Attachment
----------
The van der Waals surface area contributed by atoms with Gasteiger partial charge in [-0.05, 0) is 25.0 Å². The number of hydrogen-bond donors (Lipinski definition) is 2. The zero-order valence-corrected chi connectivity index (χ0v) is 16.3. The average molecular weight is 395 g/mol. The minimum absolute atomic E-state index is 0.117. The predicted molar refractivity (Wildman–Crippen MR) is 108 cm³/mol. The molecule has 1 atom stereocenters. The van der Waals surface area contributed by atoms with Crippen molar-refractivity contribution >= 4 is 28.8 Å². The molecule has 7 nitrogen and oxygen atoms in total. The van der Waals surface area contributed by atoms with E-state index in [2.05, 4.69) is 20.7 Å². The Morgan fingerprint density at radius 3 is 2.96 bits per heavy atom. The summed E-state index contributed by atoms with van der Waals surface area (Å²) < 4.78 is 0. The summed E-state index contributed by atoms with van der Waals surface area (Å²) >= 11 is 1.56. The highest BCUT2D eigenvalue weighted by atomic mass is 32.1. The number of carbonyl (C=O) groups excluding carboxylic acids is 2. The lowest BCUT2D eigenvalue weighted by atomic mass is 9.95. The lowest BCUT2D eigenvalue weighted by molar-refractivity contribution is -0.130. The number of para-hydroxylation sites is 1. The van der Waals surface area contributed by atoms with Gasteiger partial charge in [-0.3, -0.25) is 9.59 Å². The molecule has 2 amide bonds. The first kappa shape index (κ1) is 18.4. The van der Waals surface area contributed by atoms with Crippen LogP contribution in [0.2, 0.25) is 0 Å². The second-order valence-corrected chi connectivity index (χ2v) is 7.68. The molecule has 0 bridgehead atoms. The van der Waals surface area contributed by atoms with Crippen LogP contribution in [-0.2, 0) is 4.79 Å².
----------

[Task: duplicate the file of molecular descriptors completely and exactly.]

The van der Waals surface area contributed by atoms with Gasteiger partial charge in [-0.05, 0) is 25.0 Å². The number of hydrogen-bond donors (Lipinski definition) is 2. The zero-order valence-corrected chi connectivity index (χ0v) is 16.3. The average molecular weight is 395 g/mol. The minimum absolute atomic E-state index is 0.117. The predicted molar refractivity (Wildman–Crippen MR) is 108 cm³/mol. The molecule has 1 atom stereocenters. The van der Waals surface area contributed by atoms with Crippen molar-refractivity contribution >= 4 is 28.8 Å². The molecule has 7 nitrogen and oxygen atoms in total. The van der Waals surface area contributed by atoms with E-state index in [2.05, 4.69) is 20.7 Å². The Morgan fingerprint density at radius 3 is 2.96 bits per heavy atom. The summed E-state index contributed by atoms with van der Waals surface area (Å²) < 4.78 is 0. The summed E-state index contributed by atoms with van der Waals surface area (Å²) >= 11 is 1.56. The highest BCUT2D eigenvalue weighted by atomic mass is 32.1. The number of carbonyl (C=O) groups excluding carboxylic acids is 2. The lowest BCUT2D eigenvalue weighted by atomic mass is 9.95. The lowest BCUT2D eigenvalue weighted by molar-refractivity contribution is -0.130. The number of para-hydroxylation sites is 1. The van der Waals surface area contributed by atoms with Gasteiger partial charge in [-0.3, -0.25) is 9.59 Å². The molecule has 2 amide bonds. The first kappa shape index (κ1) is 18.4. The van der Waals surface area contributed by atoms with Crippen LogP contribution in [0.2, 0.25) is 0 Å². The second-order valence-corrected chi connectivity index (χ2v) is 7.68. The molecule has 0 bridgehead atoms. The van der Waals surface area contributed by atoms with Crippen LogP contribution in [-0.2, 0) is 4.79 Å².